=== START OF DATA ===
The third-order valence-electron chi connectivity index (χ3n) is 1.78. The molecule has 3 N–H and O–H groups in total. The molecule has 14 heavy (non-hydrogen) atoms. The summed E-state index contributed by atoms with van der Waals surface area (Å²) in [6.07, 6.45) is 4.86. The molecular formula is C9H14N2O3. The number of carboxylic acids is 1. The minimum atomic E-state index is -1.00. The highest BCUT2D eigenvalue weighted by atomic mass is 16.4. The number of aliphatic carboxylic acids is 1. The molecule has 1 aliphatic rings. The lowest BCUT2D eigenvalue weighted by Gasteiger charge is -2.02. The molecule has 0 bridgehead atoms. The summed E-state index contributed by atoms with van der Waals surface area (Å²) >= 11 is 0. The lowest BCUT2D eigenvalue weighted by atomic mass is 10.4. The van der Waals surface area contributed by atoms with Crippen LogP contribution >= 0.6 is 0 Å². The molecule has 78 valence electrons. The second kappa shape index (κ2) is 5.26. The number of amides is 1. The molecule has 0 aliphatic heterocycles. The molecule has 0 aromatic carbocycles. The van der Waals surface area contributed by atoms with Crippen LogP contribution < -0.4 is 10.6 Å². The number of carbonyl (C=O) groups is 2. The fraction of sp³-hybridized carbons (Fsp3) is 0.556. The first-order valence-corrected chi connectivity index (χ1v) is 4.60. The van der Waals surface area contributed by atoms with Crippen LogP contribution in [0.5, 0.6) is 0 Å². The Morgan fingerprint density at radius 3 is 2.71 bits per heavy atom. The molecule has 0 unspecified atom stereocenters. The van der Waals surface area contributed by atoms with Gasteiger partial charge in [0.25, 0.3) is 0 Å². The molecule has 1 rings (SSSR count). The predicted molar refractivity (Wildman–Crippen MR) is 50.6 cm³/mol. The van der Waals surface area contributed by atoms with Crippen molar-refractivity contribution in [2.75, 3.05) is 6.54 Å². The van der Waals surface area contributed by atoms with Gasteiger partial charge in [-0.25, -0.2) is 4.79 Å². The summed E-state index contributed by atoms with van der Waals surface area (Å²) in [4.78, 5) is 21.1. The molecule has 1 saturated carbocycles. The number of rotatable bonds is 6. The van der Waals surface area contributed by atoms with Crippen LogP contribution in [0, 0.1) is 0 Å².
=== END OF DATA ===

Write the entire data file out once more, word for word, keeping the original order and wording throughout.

The third-order valence-electron chi connectivity index (χ3n) is 1.78. The molecule has 3 N–H and O–H groups in total. The molecule has 14 heavy (non-hydrogen) atoms. The summed E-state index contributed by atoms with van der Waals surface area (Å²) in [6.07, 6.45) is 4.86. The molecular formula is C9H14N2O3. The number of carboxylic acids is 1. The minimum atomic E-state index is -1.00. The highest BCUT2D eigenvalue weighted by atomic mass is 16.4. The number of aliphatic carboxylic acids is 1. The molecule has 1 aliphatic rings. The lowest BCUT2D eigenvalue weighted by Gasteiger charge is -2.02. The molecule has 0 bridgehead atoms. The summed E-state index contributed by atoms with van der Waals surface area (Å²) >= 11 is 0. The lowest BCUT2D eigenvalue weighted by atomic mass is 10.4. The van der Waals surface area contributed by atoms with Crippen LogP contribution >= 0.6 is 0 Å². The molecule has 78 valence electrons. The second kappa shape index (κ2) is 5.26. The number of amides is 1. The molecule has 0 aliphatic heterocycles. The molecule has 0 aromatic carbocycles. The van der Waals surface area contributed by atoms with Crippen LogP contribution < -0.4 is 10.6 Å². The number of carbonyl (C=O) groups is 2. The fraction of sp³-hybridized carbons (Fsp3) is 0.556. The first-order valence-corrected chi connectivity index (χ1v) is 4.60. The van der Waals surface area contributed by atoms with Crippen LogP contribution in [0.5, 0.6) is 0 Å². The Morgan fingerprint density at radius 3 is 2.71 bits per heavy atom. The molecule has 0 unspecified atom stereocenters. The van der Waals surface area contributed by atoms with Gasteiger partial charge in [0.25, 0.3) is 0 Å². The molecule has 1 rings (SSSR count). The predicted molar refractivity (Wildman–Crippen MR) is 50.6 cm³/mol. The van der Waals surface area contributed by atoms with Crippen molar-refractivity contribution in [2.75, 3.05) is 6.54 Å². The van der Waals surface area contributed by atoms with Gasteiger partial charge in [-0.25, -0.2) is 4.79 Å². The summed E-state index contributed by atoms with van der Waals surface area (Å²) in [4.78, 5) is 21.1. The molecule has 1 saturated carbocycles. The number of rotatable bonds is 6. The van der Waals surface area contributed by atoms with Crippen LogP contribution in [0, 0.1) is 0 Å².